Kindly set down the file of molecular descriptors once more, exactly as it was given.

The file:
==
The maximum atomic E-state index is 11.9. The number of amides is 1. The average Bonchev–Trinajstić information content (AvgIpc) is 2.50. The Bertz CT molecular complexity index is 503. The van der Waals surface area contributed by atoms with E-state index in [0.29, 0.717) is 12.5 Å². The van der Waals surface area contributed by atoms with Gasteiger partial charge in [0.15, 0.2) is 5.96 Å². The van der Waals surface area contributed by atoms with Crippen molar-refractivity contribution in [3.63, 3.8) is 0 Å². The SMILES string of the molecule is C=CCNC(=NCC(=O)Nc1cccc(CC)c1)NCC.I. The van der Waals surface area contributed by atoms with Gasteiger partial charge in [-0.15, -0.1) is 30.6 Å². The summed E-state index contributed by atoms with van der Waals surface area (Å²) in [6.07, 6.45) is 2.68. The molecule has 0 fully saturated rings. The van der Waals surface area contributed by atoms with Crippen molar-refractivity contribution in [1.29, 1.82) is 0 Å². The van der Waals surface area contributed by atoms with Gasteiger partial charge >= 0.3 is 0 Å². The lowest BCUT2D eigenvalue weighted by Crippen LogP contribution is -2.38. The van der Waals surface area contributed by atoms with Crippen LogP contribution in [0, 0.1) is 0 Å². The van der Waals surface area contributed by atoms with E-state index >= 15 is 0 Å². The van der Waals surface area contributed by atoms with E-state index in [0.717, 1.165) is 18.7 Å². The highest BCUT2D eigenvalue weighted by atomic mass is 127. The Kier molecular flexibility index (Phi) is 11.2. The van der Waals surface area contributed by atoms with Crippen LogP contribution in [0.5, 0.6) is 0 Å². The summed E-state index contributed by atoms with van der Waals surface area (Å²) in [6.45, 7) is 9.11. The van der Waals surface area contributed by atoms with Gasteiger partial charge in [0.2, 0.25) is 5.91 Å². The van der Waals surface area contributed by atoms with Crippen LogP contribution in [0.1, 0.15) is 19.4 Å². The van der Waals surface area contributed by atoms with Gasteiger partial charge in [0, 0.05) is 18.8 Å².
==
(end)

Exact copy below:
The maximum atomic E-state index is 11.9. The number of amides is 1. The average Bonchev–Trinajstić information content (AvgIpc) is 2.50. The Bertz CT molecular complexity index is 503. The van der Waals surface area contributed by atoms with E-state index in [0.29, 0.717) is 12.5 Å². The van der Waals surface area contributed by atoms with Gasteiger partial charge in [0.15, 0.2) is 5.96 Å². The van der Waals surface area contributed by atoms with Crippen molar-refractivity contribution in [3.63, 3.8) is 0 Å². The SMILES string of the molecule is C=CCNC(=NCC(=O)Nc1cccc(CC)c1)NCC.I. The van der Waals surface area contributed by atoms with Gasteiger partial charge in [-0.15, -0.1) is 30.6 Å². The summed E-state index contributed by atoms with van der Waals surface area (Å²) in [6.07, 6.45) is 2.68. The molecule has 0 fully saturated rings. The van der Waals surface area contributed by atoms with Crippen molar-refractivity contribution in [1.29, 1.82) is 0 Å². The van der Waals surface area contributed by atoms with Gasteiger partial charge >= 0.3 is 0 Å². The lowest BCUT2D eigenvalue weighted by Crippen LogP contribution is -2.38. The van der Waals surface area contributed by atoms with Crippen LogP contribution in [0, 0.1) is 0 Å². The van der Waals surface area contributed by atoms with E-state index >= 15 is 0 Å². The van der Waals surface area contributed by atoms with E-state index in [0.717, 1.165) is 18.7 Å². The highest BCUT2D eigenvalue weighted by atomic mass is 127. The Kier molecular flexibility index (Phi) is 11.2. The van der Waals surface area contributed by atoms with Crippen LogP contribution in [0.5, 0.6) is 0 Å². The summed E-state index contributed by atoms with van der Waals surface area (Å²) in [6.45, 7) is 9.11. The van der Waals surface area contributed by atoms with Gasteiger partial charge in [0.2, 0.25) is 5.91 Å². The van der Waals surface area contributed by atoms with Crippen LogP contribution in [0.1, 0.15) is 19.4 Å². The van der Waals surface area contributed by atoms with Gasteiger partial charge in [0, 0.05) is 18.8 Å².